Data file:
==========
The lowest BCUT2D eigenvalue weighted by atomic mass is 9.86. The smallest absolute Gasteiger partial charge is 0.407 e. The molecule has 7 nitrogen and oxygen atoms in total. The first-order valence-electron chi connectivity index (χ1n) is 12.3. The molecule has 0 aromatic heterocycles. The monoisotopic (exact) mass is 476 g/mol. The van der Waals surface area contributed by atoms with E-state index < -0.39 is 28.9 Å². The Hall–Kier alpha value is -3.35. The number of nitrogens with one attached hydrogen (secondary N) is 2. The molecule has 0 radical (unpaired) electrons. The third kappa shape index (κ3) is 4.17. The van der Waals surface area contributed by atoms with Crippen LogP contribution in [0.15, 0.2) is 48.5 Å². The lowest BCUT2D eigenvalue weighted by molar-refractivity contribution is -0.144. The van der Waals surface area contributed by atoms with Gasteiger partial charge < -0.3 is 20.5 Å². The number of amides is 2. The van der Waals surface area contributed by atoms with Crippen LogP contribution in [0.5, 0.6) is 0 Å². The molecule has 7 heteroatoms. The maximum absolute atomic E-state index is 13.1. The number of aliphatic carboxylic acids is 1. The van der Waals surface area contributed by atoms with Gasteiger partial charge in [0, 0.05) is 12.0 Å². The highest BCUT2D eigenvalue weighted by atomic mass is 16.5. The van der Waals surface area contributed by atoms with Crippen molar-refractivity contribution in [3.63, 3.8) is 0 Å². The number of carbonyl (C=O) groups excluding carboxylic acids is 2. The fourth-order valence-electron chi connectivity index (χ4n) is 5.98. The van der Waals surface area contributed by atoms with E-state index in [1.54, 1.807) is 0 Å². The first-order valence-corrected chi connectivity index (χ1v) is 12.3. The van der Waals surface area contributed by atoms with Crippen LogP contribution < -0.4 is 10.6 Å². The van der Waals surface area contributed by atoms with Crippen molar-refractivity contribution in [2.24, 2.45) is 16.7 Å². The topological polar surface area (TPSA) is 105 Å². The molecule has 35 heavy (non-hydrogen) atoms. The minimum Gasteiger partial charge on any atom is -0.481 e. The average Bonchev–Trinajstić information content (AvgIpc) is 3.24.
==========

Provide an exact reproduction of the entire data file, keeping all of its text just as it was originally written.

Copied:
The lowest BCUT2D eigenvalue weighted by atomic mass is 9.86. The smallest absolute Gasteiger partial charge is 0.407 e. The molecule has 7 nitrogen and oxygen atoms in total. The first-order valence-electron chi connectivity index (χ1n) is 12.3. The molecule has 0 aromatic heterocycles. The monoisotopic (exact) mass is 476 g/mol. The van der Waals surface area contributed by atoms with E-state index < -0.39 is 28.9 Å². The Hall–Kier alpha value is -3.35. The number of nitrogens with one attached hydrogen (secondary N) is 2. The molecule has 0 radical (unpaired) electrons. The third kappa shape index (κ3) is 4.17. The van der Waals surface area contributed by atoms with Crippen LogP contribution in [0.15, 0.2) is 48.5 Å². The lowest BCUT2D eigenvalue weighted by molar-refractivity contribution is -0.144. The van der Waals surface area contributed by atoms with Gasteiger partial charge < -0.3 is 20.5 Å². The number of amides is 2. The van der Waals surface area contributed by atoms with Crippen LogP contribution in [0.5, 0.6) is 0 Å². The molecule has 7 heteroatoms. The maximum absolute atomic E-state index is 13.1. The number of aliphatic carboxylic acids is 1. The van der Waals surface area contributed by atoms with Gasteiger partial charge in [0, 0.05) is 12.0 Å². The highest BCUT2D eigenvalue weighted by atomic mass is 16.5. The van der Waals surface area contributed by atoms with Crippen molar-refractivity contribution in [3.63, 3.8) is 0 Å². The number of carbonyl (C=O) groups excluding carboxylic acids is 2. The fourth-order valence-electron chi connectivity index (χ4n) is 5.98. The van der Waals surface area contributed by atoms with E-state index in [1.54, 1.807) is 0 Å². The first-order valence-corrected chi connectivity index (χ1v) is 12.3. The van der Waals surface area contributed by atoms with Crippen LogP contribution < -0.4 is 10.6 Å². The van der Waals surface area contributed by atoms with Crippen molar-refractivity contribution in [2.24, 2.45) is 16.7 Å². The topological polar surface area (TPSA) is 105 Å². The molecule has 35 heavy (non-hydrogen) atoms. The minimum Gasteiger partial charge on any atom is -0.481 e. The average Bonchev–Trinajstić information content (AvgIpc) is 3.24.